Sadly, it does have a few issues – the mouthpiece doesn’t fit right, and the valves are not the greatest. Overall, it is a good instrument but not quite the best one out there.


Comes with a lot of good extras

Great, quality construction

Highly affordable for the quality it offers


The mouthpiece doesn’t fit in well

The valves are poor

Mendini by Cecilo MTT-L- The Most Affordable Beginner Horn

Mendini by Cecilio MTT-L Trumpet, Gold, Bb

This is a great beginner horn made to fit almost anyone, and it is a great student instrument. It comes with a lot of extras to get you started – it has a good carrying case, a pair of fine playing gloves, a bottle of oil and a polishing cloth.

It comes at quite a great price considering everything you get and the trumpet itself is surprisingly well-made. It looks great, and it feels great to play. It’s made to be sturdy, and it won’t corrode easily. Even if something does happen, you’re covered by a 1-year warranty.

The instrument is a bit difficult to tune by hand, and the valves might start sticking a bit after excessive playing, so watch out for that. Otherwise, it’s a great starter instrument especially if you don’t want to spend a lot of money.


More affordable than most student trumpets

The construction is admirable considering the price

Sturdy and comes with a 1-year warranty


Difficult to tune by hand

The valves are a sore spot

Jupiter JTR700S - Beautifully Made and Great to Play

Jupiter JTR700 Standard Series Student Bb Trumpet JTR700S Silver

This is perhaps the ultimate starter instrument one can get. The price tag is incredibly high for a beginner trumpet, but the quality on display is also incredible.

The construction is just amazing. The pistons are made out of stainless steel, like in a lot of professional trumpets, and it comes in either a lacquered brass or silver plate finish. It just looks gorgeous.

It even has some advanced features like a 1st valve slide thumb saddle as well as a 3rd valve slide that can be adjusted at will. It comes in a beautiful wood frame case that’s durable and easy to carry.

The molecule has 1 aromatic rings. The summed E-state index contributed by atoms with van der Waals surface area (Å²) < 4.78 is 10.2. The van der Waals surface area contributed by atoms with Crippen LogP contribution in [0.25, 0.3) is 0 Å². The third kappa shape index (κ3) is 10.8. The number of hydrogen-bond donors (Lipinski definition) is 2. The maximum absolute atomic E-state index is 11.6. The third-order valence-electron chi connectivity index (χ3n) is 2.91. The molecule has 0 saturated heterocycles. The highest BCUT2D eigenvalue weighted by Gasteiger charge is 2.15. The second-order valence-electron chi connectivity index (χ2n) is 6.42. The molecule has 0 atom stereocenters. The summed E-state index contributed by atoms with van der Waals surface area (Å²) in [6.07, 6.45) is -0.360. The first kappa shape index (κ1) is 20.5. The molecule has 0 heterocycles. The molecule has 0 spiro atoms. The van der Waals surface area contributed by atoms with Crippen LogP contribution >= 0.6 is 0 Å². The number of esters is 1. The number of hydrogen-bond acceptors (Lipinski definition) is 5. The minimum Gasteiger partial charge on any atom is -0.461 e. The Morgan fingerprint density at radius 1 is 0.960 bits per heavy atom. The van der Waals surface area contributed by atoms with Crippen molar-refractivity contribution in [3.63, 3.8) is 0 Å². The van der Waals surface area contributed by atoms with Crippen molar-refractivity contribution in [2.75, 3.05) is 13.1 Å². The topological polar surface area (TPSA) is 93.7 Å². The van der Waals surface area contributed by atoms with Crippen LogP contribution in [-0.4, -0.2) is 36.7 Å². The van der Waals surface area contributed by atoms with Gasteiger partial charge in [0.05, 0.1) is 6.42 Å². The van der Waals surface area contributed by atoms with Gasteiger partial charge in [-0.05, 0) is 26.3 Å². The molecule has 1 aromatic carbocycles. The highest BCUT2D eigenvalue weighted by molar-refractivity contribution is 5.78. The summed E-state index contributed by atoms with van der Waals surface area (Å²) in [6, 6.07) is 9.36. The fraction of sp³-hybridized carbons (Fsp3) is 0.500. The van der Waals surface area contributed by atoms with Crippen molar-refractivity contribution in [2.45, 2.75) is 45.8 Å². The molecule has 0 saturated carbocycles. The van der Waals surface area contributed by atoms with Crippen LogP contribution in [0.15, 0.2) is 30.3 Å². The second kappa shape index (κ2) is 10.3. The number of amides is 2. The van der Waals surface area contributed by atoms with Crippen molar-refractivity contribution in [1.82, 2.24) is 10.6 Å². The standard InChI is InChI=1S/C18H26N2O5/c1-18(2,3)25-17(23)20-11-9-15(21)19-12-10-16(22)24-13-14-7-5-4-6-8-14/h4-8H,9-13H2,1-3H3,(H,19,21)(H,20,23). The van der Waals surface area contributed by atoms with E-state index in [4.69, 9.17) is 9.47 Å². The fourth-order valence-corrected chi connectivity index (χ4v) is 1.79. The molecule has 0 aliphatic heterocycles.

The sound is great and clear, no problems there either, but the question is – do you want to spend so much on a beginner trumpet? It is great, but the price is a bit much. You also don’t get a lot of accessories.


Beautiful construction

Made to be sturdy and easy to play

Comes with some good extra features


The cost is a bit high

Doesn’t come with plenty of accessories

Yamaha YTR-2330- A Reliable and Smooth Instrument

Yamaha YTR-2330 Standard Bb Trumpet Bb Trumpet

As with most Yamaha instruments, this is a reliable horn that will serve you well even though it doesn’t stand out too much. It has a good look that makes its quality readily apparent at first glance.

The sound it makes is great and rich, booming and cheerful. It is just a joy to play, and it plays incredibly smoothly even in the hands of complete beginners. If you’re having any problems getting good notes out of it, tuning it is a breeze even if you’re doing it by hand.

For easier play, it also has an adjustable third valve trigger and a water key on the slide of the third valve. It is light, stable and easy to hold while playing – almost the perfect trumpet for a learner.

 Overall, it is a great starter instrument. The cost is high, but it delivers on the promise of quality that comes with the Yamaha name.


Plays smoothly

Durable and reliable, easy to tune

Light and stable


Costlier than most starter instruments

The bell is two-piece

So, Which Trumpet is the Best?

All of these five trumpets are great in their own way, but you know one has to be better than the other and today that’s the Jean Paul USA TR-430, simply due to the quality offered for the price.

This horn costs less than most, and it is a great beginner instrument but can also be used by intermediate players. It doesn’t cost too much, and it has no major flaws. The construction is solid, and it looks beautiful while playing marvelously.

If you do not agree, feel free to express yourself in the comments and, until next time, keep expressing yourself through music!

How You Can Find the Best Soprano Saxophone – The Top 5 in 2018